Seventy-five years after its founding, the Fresno chapter of the League of Women Voters focuses on many of the same issues it began with in those early years.
Fresno chapter president Nyla Zender looked through six decades of monthly newsletters to plan a tribute to well-known local activist Rosellen Kershaw, a member who died in September, and marveled at just how little the organization’s focus has changed since its inception.
“Water was a big issue in the ’50s,” Zender said. “The league was a supporter of vocational and technical education then, and that’s still a focus for us. Air quality, government transparency – we’ve had faithful people who have worked on these for 70-plus years.”
On Monday the league’s Fresno chapter will mark its 75th anniversary. The event also will honor longtime members and look back at a long history of public service in Fresno County.
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Zender, who has been a member for about 35 years, also noticed a few obvious differences.
“We no longer refer to members like Rosellen as Mrs. Michael Kershaw,” she said with a chuckle. “Babysitting used to be offered at meetings at two different times, so women who worked could also participate.”
At its core, Zender said, the league focuses on advocacy and education in three major areas: government, natural resources and social policies. Although it is tied to the state and national leagues, the Fresno chapter has shifted most of its efforts toward local issues including city planning, education, land and water use.
According to former president Francine Farber, the League of Women Voters of Fresno is the third-oldest such group in the state.
The league has a thorough process for adopting positions on these key issues, Zender said. It commissions studies on a particular topic, such as the city of Fresno’s current general plan, and studies them before polling its 150 members. A consensus is reached and the organization as a whole then turns to monitoring local agencies to ensure they comply with the law and stick to their promises.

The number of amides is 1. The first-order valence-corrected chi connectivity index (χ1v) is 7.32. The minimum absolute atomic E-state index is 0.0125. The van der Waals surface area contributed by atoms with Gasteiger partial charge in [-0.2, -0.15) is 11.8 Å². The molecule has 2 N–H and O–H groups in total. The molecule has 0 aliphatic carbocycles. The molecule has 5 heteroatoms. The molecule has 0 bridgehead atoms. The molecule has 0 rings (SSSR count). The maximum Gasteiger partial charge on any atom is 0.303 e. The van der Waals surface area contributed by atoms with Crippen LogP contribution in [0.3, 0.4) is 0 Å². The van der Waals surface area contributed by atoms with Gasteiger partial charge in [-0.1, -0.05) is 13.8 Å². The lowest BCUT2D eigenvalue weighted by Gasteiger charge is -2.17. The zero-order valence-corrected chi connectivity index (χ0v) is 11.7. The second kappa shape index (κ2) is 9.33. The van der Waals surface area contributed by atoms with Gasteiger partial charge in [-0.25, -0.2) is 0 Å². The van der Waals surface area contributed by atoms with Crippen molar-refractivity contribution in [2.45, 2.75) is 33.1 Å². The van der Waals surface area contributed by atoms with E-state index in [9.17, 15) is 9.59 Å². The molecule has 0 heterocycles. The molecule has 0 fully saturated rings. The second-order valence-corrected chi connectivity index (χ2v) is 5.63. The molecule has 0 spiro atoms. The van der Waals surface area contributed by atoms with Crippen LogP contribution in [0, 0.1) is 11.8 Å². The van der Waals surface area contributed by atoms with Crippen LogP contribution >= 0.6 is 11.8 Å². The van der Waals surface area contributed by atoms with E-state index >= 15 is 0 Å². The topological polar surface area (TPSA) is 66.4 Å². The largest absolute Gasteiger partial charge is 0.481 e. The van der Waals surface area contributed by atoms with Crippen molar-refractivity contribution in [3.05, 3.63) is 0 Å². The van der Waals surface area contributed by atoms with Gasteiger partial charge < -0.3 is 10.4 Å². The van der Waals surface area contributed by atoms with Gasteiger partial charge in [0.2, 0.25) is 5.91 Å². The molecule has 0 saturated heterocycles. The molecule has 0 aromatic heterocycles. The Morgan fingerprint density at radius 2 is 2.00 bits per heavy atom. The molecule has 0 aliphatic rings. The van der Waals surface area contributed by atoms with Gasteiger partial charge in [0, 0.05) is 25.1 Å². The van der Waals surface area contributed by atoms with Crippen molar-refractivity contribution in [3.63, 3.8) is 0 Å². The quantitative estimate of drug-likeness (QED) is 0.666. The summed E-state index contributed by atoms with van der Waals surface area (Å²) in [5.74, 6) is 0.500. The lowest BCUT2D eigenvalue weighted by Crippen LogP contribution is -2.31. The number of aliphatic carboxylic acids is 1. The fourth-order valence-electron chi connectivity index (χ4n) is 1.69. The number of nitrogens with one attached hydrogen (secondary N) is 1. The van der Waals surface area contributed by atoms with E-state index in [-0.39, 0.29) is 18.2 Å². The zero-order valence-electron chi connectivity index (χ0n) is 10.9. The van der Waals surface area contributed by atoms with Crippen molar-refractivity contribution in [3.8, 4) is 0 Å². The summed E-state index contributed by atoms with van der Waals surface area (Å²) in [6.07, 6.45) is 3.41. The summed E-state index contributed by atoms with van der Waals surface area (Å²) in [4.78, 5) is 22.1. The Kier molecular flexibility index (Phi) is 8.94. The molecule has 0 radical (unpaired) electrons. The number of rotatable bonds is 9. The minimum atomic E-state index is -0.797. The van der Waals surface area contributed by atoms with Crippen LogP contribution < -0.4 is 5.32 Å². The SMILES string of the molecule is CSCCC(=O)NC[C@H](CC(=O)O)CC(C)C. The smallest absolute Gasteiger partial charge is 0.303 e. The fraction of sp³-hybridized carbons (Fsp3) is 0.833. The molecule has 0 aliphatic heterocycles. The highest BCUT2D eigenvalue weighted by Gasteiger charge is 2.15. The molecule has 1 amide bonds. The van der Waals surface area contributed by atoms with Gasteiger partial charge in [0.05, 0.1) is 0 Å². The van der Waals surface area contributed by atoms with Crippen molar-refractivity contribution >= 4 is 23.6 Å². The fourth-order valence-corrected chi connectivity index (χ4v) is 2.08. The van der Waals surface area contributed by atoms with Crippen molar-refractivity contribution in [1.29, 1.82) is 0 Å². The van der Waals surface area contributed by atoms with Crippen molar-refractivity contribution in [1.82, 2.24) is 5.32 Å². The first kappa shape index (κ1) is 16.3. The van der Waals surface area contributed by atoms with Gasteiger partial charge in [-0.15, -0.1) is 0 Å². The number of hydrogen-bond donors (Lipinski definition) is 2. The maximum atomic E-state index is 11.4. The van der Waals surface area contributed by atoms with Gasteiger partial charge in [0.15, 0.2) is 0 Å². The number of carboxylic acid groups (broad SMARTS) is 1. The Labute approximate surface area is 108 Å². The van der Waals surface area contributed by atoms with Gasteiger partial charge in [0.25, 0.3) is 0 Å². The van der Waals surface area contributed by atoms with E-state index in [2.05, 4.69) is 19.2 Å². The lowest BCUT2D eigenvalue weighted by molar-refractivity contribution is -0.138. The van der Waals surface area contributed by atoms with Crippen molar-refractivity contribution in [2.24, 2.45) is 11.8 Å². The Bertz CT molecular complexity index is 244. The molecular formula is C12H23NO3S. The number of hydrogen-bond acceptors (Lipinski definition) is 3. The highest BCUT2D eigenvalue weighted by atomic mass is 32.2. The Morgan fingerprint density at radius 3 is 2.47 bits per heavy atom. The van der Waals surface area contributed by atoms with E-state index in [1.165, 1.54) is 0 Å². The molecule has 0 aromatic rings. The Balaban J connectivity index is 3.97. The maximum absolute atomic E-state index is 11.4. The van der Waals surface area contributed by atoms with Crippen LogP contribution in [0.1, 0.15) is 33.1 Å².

League members attend all local school board meetings and report back to the group. One member serves on Fresno County’s committee on behavioral health. It also reports local concerns to the state and national leagues.
Radley Reep, one of the league’s longest-serving male members at 28 years, said this process gives league members knowledge on a wide variety of issues.
“Because they have such great expertise with a lot of disciplines and are willing to share, I can get a very well-rounded education on our community through them,” he said.
Despite its name, Reep said, voter education is actually a small part of what the league does. Because of its knowledge and well-respected history, the league has a considerable influence on public policy.
“They are conscientious and caring, but also thorough and persistent when it comes to results,” Reep said. “They get things done.”
Hanna Krebs, the league’s longest-serving member, said voter outreach and education has been her favorite part of the organization since joining in 1959. The 78-year-old is one of three members who will be recognized Monday for more than 50 years of service in the league.
“Our basic purpose is the same: Try to inform the public and create more civic involvement,” said Krebs, whose late husband, John, was a Fresno County supervisor in the 1960s and a U.S. congressman for what was then the 17th Congressional District in the 1970s.
Although Krebs has been active in partisan politics over the years, she said she always has respected and appreciated the league’s nonpartisan approach to local government.
League of Women Voters of Fresno 75th Anniversary Gala
▪ April 18 at 6 p.m. at Roger Rocka’s Dinner Theater
▪ $45 per person, $400 for a table of 10, $320 for a table of eight
▪ Speaker Karen Humphrey: Fresno’s first female mayor, first female news anchor and former city councilwoman